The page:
Questions That Demand An Answer- I

There is currently a movement in the United States that is gaining a disturbing momentum. The leaders of the movement are agitating state governments to petition Congress to call a new constitutional convention. While groups on the left have been demanding a new convention for the purpose of re-writing the existing Constitution for decades  the current calls are coming from groups that most would place in the “conservative” category. The liberal groups are calling straightforwardly for a convention with plenipotentiary constitution making authority while the conservative elements are calling for a convention limited by charter for the purpose of amending the existing Constitution.  While the latter sounds reasonable it is the opinion of the Institute For Principled Policy, not on our own authority but based on extensive research on the legal, historical, and procedural precedents set by conventions of the United States, colonial America, and Great Britain, that the chartering of a so-called controlled or “shackled” constitutional convention will have the same result as the calling of a convention with plenipotentiary authority. That predicted result in either case is a new constitution. Based on further research into existing constitutional models, parts which are already being implemented, we believe that the government created by any new constitution will be divorced from both the bedrock philosophical moorings laid out in the Declaration of Independence and from the shackles imposed by the current constitution. In this light the Hegelian Dialectical nature of the debate over a new constitutional convention is exposed.

In this series we will present the case and documentation that are the foundation our positions.


“I don’t know what you mean by ‘glory,’ ” Alice said.
Humpty Dumpty smiled contemptuously. “Of course you don’t—till I tell you. I meant ‘there’s a nice knock-down argument for you!’ ”
“But ‘glory’ doesn’t mean ‘a nice knock-down argument’,” Alice objected.
I use a word,” Humpty Dumpty said, in a rather a scornful tone, “it means just what I choose it to mean—neither more nor less.”
“The question is,” said Alice, “whether you
can make words mean so many different things.”
“The question is,” said Humpty Dumpty, “which is to be master that’s all.”
Alice was too much puzzled to say anything, so after a minute Humpty Dumpty began again. “They’ve a temper, some of them—particularly verbs, they’re the proudest—adjectives you can do anything with, but not verbs—however,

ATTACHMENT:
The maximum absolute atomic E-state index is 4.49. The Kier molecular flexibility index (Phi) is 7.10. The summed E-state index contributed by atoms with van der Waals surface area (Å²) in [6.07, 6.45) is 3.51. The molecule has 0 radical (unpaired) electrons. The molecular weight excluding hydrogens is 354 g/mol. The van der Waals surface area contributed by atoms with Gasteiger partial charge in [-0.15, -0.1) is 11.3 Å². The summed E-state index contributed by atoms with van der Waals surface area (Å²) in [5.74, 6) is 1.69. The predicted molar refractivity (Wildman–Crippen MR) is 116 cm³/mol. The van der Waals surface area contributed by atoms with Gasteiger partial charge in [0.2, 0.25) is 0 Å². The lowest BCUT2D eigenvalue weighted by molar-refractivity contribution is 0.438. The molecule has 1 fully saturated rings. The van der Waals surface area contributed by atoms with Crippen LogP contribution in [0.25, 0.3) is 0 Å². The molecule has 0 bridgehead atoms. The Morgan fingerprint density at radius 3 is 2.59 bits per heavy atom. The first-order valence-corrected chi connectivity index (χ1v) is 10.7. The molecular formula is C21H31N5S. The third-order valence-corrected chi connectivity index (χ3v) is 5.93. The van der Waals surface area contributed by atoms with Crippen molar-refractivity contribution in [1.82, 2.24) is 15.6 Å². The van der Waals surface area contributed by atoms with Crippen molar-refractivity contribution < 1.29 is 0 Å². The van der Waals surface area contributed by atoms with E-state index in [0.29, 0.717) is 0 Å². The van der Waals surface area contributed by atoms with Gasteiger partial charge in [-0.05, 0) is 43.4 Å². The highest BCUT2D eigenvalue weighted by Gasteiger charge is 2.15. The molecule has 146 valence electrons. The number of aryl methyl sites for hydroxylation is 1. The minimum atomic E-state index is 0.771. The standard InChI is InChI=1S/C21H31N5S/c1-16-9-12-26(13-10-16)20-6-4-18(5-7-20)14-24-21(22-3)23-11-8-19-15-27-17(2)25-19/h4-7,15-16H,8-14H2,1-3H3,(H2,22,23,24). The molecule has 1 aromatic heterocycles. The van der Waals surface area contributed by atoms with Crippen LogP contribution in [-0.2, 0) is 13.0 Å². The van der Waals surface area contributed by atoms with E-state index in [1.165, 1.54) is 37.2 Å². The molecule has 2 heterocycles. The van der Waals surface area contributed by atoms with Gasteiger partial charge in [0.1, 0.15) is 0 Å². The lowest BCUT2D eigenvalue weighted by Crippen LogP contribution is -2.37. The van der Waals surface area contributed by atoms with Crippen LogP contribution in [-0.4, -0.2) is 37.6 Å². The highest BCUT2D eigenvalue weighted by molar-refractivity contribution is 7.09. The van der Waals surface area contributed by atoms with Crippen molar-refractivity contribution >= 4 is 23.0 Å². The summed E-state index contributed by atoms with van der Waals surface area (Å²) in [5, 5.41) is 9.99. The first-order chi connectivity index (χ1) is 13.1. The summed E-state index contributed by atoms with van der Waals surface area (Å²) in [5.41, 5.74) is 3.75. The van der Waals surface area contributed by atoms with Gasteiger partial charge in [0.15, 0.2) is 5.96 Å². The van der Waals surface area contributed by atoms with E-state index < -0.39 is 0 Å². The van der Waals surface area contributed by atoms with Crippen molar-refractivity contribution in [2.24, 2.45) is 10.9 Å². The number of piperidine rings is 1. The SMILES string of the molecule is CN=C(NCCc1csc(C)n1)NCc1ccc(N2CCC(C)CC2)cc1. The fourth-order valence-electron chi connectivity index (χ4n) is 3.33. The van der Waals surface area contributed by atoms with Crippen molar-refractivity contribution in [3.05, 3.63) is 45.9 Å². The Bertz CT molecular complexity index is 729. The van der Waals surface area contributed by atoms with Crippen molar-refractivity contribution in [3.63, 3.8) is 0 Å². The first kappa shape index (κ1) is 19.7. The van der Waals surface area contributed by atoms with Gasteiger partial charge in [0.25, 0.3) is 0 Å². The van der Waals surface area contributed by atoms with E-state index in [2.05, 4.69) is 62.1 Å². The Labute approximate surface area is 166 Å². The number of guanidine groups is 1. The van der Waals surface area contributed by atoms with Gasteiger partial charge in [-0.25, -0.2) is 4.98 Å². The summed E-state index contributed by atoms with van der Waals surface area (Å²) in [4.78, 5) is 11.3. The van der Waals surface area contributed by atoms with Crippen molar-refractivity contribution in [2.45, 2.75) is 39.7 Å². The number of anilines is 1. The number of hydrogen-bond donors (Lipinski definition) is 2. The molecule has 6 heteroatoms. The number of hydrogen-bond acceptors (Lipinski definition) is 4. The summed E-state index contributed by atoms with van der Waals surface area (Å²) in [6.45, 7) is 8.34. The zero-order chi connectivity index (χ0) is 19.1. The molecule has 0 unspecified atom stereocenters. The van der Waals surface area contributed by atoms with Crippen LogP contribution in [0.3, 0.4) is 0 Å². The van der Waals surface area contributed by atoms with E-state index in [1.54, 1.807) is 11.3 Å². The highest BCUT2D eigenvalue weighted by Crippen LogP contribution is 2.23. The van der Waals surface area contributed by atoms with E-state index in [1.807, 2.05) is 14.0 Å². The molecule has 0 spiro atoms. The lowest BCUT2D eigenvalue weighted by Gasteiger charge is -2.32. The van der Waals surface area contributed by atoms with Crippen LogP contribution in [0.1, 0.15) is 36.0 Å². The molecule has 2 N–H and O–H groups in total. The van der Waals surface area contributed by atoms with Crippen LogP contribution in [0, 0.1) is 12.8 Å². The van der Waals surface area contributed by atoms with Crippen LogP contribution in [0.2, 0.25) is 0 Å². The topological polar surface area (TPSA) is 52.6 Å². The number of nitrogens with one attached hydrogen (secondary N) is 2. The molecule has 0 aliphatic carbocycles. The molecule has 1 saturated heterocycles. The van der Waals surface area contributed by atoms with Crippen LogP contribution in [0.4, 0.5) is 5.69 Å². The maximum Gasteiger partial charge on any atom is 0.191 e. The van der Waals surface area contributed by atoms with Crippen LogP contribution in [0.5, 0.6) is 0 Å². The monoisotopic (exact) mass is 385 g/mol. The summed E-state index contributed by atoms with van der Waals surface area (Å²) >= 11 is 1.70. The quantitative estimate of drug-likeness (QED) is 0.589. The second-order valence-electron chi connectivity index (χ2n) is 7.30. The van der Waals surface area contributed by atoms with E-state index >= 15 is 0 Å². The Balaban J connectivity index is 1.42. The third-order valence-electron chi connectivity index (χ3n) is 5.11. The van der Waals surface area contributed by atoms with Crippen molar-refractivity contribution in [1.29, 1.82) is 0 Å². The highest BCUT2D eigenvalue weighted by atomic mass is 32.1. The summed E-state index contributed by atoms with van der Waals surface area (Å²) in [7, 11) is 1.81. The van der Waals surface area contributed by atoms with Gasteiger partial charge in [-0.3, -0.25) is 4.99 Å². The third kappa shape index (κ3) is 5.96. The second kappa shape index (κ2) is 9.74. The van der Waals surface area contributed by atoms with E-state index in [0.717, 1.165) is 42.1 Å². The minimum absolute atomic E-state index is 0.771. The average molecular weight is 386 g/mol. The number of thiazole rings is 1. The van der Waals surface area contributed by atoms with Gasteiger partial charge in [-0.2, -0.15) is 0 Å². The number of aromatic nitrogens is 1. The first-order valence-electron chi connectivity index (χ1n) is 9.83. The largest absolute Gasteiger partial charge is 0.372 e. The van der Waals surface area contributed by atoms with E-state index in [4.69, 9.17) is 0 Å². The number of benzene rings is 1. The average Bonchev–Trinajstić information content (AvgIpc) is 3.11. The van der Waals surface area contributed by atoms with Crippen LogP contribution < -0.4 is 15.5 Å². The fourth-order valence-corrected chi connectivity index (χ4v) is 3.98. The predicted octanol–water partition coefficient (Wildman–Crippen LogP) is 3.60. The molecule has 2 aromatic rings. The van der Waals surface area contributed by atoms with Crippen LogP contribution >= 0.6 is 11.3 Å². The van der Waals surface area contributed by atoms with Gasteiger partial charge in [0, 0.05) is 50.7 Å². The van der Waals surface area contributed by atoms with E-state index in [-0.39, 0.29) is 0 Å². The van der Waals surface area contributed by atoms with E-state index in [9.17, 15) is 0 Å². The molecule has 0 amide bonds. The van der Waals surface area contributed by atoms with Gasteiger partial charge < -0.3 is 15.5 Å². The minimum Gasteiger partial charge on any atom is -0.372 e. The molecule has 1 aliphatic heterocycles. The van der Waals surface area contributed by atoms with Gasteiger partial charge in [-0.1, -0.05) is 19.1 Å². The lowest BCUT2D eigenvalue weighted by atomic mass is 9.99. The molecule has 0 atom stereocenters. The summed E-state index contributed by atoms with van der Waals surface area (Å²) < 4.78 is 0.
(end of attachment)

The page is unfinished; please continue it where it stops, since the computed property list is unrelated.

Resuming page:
I can manage the whole lot! Impenetrability! That’s what I say!” –Humpty Dumpty in Alice Through The Looking Glass

Why all the questions?

In the previous section we posited that there are important questions that must be answered and the answers confirmed. All of the questions pivot around the necessity of a new convention, the historical and procedural precedents set during previous conventions, and parliamentary rules and procedures.  You will find that some of the questions asked here have purportedly been answered by one or another of the pro-convention advocacy groups and think tanks. Our contention is that the answers to the questions do not hold up to close examination and must be rejected. And this is where much of the problem discussed earlier lies. The answers given have been taken at face value because the people asking the question have trusted the organizations supplying the answers. And in some cases that trust has been misplaced, with the result being the magnification and propagation of spurious information about the controllability of certain types of conventions.

In researching the answers to these questions we have encountered much scholarship both American and European and spanning the period from the 17th century to the present. Some of the scholarship we examined, especially from the 20th century, contains subtle arguments based on claims of special knowledge of the meaning of key words and phrases from 18th century documents. Much of the argumentation that grows out of the historical evidence is therefore subject to interpretation. And because the interpretation can be based on specialized knowledge, it is also subject to equivocation regarding the meanings of words and phrases to support the case that the writer is working to build.

Words have meaning- and why that matters.